The Long Center Story

Since its opening in 2008, the Long Center has become one of the nation’s premier cultural showplaces, a world-class facility that is nonetheless completely and uniquely Austin. A center-stage location on the southern shore of Lady Bird Lake and a unique design that combines history with innovation showcase Austin’s natural beauty and commitment to sustainability. And the story of how the Long Center came to be, featuring a literal cast of thousands, reflects Austin’s community-wide commitment to cultural excellence and quality of life.

The Long Center is the climax of a story that goes back nearly 20 years, when leaders of the arts community first coalesced around a vision, a world-class arts center that Austin could call its own and that was fitting to the quality of work being performed here, particularly by Long Center Founding Resident Companies Austin Lyric Opera, The Austin Symphony Orchestra and Ballet Austin. The need for suitable performance space had always been a challenge for Austin artists.

In November 1998, the citizens of Austin voted to approve the City’s plan to lease the Lester E. Palmer Auditorium, built in 1959, to the nonprofit group Arts Center Stage, who would renovate Palmer into a community performing arts venue. In April 1999, Arts Center Stage received its lead gift of $20 million from Joe and Teresa Long, and the Arts Center Stage project was renamed the Joe R. and Teresa Lozano Long Center for the Performing Arts.

Also in 1998, Austin voters approved a new rental car tax to fund construction of the Palmer Events Center and Town Lake Park. A new civic, cultural and recreation district emerged on the southern waterfront of what is now Lady Bird Lake. The Long Center was the crowning jewel and hub; the surrounding acreage (long dedicated as parkland, but underused and paved over for generations) made its debut as Town Lake Park, adding to the chain of treasured green space on the shores of Austin’s unique downtown lake; and the new Palmer Events Center was built to address the needs of community groups for meeting and events space.

All three of these projects were made possible by the citizens and voters of Austin; however, the Long Center itself did not receive any public funds. In fact, the $77 million Long Center project has been made possible by donations from more than 4,600 supporters of the arts in Austin, in amounts ranging from $1 to $22 million.

Converting the old Palmer Auditorium into a quality performing arts venue highlighted the ingenuity and dedication of a diverse design team featuring both top national talent and leading local architects. The old Palmer stagehouse, one of the largest in Texas, was preserved as the stage for the 2,400-seat Michael & Susan Dell Hall, the Long Center’s main venue. The innovative circular “ring beam” that anchored Palmer has been retained as the iconic design element of the Long Center. And the HEB Terrace following the ring’s outline is a public space offering sweeping award-winning vistas of the Austin skyline for guests to enjoy.

Within this frame, the Long Center’s primary venues — Michael & Susan Dell Hall and the Debra and Kevin Rollins Studio Theatre — are artfully enclosed. Both spaces were the product of extensive collaboration between design experts and the broad array of arts and community groups who make the center their home. These spaces combine sophisticated aesthetics, high tech acoustics and advanced technical capabilities. And, they do it with a welcoming style that invites the entire community to enjoy Austin’s artistic excellence in a relaxed atmosphere that is in harmony with the community’s character.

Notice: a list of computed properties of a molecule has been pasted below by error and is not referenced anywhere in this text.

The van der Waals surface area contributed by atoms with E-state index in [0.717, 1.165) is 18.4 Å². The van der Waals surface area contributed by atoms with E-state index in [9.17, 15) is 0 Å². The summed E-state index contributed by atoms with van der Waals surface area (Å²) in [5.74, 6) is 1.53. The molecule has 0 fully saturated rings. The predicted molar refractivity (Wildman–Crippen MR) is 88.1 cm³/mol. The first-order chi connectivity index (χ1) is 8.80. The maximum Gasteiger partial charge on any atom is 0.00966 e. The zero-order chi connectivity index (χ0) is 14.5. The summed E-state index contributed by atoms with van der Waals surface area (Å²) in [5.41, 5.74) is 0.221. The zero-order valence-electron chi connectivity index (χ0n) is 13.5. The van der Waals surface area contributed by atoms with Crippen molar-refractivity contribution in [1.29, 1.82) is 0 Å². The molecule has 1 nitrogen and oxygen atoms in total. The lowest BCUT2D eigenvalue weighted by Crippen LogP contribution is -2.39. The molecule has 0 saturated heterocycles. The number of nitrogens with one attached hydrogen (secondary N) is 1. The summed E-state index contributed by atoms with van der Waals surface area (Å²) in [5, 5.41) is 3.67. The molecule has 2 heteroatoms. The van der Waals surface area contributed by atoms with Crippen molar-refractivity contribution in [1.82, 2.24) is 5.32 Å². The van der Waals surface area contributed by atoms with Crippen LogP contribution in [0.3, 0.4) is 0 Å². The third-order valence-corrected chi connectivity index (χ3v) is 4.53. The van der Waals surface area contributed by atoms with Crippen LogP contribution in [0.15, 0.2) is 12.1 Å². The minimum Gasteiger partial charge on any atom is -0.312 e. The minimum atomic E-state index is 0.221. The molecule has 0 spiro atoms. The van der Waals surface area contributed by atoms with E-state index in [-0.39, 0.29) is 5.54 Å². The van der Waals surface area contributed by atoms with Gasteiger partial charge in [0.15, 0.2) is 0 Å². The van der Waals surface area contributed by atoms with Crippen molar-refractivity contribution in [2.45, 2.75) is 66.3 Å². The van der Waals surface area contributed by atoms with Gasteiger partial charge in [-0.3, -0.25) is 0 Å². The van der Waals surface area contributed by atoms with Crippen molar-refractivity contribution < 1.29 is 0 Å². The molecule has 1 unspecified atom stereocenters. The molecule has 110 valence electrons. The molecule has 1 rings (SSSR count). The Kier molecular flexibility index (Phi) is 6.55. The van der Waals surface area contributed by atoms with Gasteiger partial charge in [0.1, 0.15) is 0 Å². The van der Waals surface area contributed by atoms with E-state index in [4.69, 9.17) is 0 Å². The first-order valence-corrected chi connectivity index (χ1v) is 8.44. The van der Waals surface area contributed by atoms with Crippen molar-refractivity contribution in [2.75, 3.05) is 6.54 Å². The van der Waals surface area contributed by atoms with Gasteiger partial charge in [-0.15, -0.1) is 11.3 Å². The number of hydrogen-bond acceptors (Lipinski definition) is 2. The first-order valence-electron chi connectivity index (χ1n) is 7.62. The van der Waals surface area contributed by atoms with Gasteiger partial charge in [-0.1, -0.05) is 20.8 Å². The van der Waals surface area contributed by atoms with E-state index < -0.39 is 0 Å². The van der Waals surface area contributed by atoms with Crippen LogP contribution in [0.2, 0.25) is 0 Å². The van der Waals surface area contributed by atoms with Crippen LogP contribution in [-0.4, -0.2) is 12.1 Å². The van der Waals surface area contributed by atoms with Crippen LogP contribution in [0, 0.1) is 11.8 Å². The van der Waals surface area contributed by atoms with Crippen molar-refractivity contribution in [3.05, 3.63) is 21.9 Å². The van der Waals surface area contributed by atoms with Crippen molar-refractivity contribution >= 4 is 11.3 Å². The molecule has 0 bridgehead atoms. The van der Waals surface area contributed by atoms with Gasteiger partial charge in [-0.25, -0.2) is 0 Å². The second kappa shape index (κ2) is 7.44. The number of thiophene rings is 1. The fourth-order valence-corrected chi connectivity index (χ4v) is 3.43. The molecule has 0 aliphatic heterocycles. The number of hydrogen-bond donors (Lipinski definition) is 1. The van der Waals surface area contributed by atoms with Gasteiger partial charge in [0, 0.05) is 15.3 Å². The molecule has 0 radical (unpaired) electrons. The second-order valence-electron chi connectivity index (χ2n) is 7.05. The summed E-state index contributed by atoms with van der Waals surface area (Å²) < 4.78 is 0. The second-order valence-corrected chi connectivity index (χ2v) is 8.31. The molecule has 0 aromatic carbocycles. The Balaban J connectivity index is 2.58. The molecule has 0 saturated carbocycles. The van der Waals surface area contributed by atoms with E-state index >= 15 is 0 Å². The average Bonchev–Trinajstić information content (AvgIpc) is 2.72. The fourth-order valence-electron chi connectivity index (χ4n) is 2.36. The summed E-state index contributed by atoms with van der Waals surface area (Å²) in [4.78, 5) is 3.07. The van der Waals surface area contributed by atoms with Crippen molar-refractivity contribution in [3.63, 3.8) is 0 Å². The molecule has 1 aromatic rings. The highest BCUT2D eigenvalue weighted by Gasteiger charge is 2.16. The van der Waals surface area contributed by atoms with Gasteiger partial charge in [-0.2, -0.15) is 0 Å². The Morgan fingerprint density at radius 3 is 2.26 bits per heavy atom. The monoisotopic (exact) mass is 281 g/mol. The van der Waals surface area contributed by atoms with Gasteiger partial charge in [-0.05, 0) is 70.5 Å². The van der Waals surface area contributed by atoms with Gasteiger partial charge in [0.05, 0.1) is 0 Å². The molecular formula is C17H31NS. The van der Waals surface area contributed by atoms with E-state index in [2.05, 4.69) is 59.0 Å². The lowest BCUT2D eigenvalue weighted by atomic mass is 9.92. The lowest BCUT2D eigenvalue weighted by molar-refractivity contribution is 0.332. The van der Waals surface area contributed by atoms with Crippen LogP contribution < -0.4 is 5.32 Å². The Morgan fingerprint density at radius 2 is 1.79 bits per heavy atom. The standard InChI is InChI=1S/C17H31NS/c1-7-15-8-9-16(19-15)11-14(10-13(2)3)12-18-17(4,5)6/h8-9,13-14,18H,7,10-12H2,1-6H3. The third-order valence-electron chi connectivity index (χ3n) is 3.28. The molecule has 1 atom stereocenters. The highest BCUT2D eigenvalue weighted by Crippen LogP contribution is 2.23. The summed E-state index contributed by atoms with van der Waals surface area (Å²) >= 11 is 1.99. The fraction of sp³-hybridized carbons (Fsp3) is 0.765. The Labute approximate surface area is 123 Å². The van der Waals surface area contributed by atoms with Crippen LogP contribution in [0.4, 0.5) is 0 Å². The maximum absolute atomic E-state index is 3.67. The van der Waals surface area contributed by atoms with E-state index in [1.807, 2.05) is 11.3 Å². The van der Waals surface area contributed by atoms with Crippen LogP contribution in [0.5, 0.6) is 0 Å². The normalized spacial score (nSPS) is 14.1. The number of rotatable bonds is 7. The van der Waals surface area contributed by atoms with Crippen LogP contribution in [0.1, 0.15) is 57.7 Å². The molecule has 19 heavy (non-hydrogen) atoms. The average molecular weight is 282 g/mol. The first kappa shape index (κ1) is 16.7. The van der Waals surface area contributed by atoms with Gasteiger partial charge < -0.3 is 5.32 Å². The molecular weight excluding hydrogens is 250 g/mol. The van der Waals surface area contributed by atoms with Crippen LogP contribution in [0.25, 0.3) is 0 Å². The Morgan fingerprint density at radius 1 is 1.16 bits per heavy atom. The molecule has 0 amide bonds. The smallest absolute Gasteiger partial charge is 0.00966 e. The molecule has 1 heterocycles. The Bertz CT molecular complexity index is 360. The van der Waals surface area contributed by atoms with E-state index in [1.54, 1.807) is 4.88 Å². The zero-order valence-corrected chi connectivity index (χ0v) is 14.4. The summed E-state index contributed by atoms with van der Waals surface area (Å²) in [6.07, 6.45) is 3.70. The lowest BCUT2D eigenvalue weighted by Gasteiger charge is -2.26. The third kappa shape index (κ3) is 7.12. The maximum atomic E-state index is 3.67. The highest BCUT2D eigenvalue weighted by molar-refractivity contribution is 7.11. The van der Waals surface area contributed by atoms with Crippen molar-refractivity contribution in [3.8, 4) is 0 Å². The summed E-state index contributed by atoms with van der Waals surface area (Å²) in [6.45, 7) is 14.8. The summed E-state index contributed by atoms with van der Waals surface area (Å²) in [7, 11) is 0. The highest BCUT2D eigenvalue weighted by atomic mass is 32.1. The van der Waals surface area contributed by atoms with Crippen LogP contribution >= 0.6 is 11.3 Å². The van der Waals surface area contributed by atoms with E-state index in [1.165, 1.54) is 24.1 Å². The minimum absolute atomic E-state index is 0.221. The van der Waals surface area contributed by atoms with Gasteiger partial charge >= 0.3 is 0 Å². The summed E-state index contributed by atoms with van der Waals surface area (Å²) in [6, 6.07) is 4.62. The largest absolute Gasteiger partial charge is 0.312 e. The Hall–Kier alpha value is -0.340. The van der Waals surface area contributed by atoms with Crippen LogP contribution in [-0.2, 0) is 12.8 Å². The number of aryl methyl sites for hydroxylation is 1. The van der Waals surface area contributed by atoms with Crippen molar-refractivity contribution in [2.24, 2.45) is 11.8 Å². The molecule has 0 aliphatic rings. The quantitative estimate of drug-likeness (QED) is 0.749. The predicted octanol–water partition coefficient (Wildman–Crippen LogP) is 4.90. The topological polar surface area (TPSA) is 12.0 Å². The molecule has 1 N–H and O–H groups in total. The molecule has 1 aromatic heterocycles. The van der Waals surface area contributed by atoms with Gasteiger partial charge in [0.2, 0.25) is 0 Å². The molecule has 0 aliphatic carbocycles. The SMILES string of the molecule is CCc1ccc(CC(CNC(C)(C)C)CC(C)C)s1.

In 2012, the Long Center proudly took its role as Austin’s Creative Home to a new level by announcing its first class of local resident companies. Longtime collaborators Austin Shakespeare, Conspirare, Pollyanna Theatre Company and Tapestry Dance Company made the Long Center their official home.

A critical facet of the Long Center’s design reflects Austin’s commitment to sustainability, environmental responsibility and the region’s natural beauty. More than 95 percent of the material from the deconstructed Palmer Auditorium has been recycled, much of it in the finishes and fixtures of the Long Center. For example, the aluminum panels that formed the distinctive multicolored Palmer roof have found a new life as internal and external finishes of the Long Center. Glass panels that honor the Long Center’s major supporters in the Founders’ Society have been fabricated from the former exterior curtain wall of the auditorium.

The Long Center plays its part in the continued evolution of Austin’s exciting, diverse and ever-more-renowned performing arts scene — and of Austin’s own growth and maturity as one of the nation’s and world’s cultural capitals.

The Long Center is a fitting addition to one of a handful of metro areas in the country (and one of the smallest) to support a professional symphony, opera, and ballet, a fine-arts tradition that goes back nearly a century. The Austin theatre scene has earned a national and even global following, with Obies, Tonys, Pulitzers and other major awards to its credit. And community arts groups in Austin number in the hundreds, contributing energy, diversity and excellence to a performing arts scene that (according to a city-sponsored report by Texas Perspectives) generates more than $300 million a year for the local economy.

Austin’s cultural vitality and artistic accomplishments are among the community’s most treasured hallmarks. But outside of Austin, they had also been among the city’s best-kept secrets. With the opening of the Joe R. and Teresa Lozano Long Center for the Performing Arts, Austin now has a fitting stage for its presence as an American cultural capital.